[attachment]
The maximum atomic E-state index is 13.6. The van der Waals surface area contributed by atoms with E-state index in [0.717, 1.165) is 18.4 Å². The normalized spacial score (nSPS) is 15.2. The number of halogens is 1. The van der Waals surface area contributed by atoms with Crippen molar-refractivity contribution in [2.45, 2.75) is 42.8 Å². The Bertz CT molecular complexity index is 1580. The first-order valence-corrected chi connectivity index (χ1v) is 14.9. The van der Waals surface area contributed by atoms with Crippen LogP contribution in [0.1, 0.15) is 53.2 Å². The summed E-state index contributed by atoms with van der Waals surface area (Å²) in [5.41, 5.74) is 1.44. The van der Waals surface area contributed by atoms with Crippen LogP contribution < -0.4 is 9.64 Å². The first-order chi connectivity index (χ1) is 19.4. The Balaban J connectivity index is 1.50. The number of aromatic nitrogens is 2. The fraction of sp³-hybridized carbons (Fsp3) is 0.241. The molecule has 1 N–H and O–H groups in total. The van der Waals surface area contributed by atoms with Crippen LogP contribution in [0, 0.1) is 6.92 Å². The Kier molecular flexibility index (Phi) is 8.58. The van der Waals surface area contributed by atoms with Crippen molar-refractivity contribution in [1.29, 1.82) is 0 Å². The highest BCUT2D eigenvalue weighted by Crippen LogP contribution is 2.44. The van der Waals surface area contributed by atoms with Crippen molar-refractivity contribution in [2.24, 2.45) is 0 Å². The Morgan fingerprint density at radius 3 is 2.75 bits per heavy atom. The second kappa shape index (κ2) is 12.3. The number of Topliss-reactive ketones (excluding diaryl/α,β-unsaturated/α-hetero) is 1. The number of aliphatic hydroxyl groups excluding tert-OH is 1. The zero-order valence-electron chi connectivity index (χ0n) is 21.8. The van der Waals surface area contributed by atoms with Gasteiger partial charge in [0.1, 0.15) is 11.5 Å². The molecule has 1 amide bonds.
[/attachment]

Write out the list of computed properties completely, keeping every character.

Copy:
The maximum atomic E-state index is 13.6. The van der Waals surface area contributed by atoms with E-state index in [0.717, 1.165) is 18.4 Å². The normalized spacial score (nSPS) is 15.2. The number of halogens is 1. The van der Waals surface area contributed by atoms with Crippen molar-refractivity contribution in [2.45, 2.75) is 42.8 Å². The Bertz CT molecular complexity index is 1580. The first-order valence-corrected chi connectivity index (χ1v) is 14.9. The van der Waals surface area contributed by atoms with Crippen LogP contribution in [0.1, 0.15) is 53.2 Å². The summed E-state index contributed by atoms with van der Waals surface area (Å²) in [5.41, 5.74) is 1.44. The van der Waals surface area contributed by atoms with Crippen LogP contribution < -0.4 is 9.64 Å². The first-order chi connectivity index (χ1) is 19.4. The Balaban J connectivity index is 1.50. The number of aromatic nitrogens is 2. The fraction of sp³-hybridized carbons (Fsp3) is 0.241. The molecule has 1 N–H and O–H groups in total. The van der Waals surface area contributed by atoms with Crippen LogP contribution in [0, 0.1) is 6.92 Å². The Kier molecular flexibility index (Phi) is 8.58. The van der Waals surface area contributed by atoms with Crippen molar-refractivity contribution in [1.29, 1.82) is 0 Å². The highest BCUT2D eigenvalue weighted by Crippen LogP contribution is 2.44. The van der Waals surface area contributed by atoms with Crippen molar-refractivity contribution in [2.24, 2.45) is 0 Å². The Morgan fingerprint density at radius 3 is 2.75 bits per heavy atom. The second kappa shape index (κ2) is 12.3. The number of Topliss-reactive ketones (excluding diaryl/α,β-unsaturated/α-hetero) is 1. The number of aliphatic hydroxyl groups excluding tert-OH is 1. The zero-order valence-electron chi connectivity index (χ0n) is 21.8. The van der Waals surface area contributed by atoms with Gasteiger partial charge in [0.1, 0.15) is 11.5 Å². The molecule has 1 amide bonds.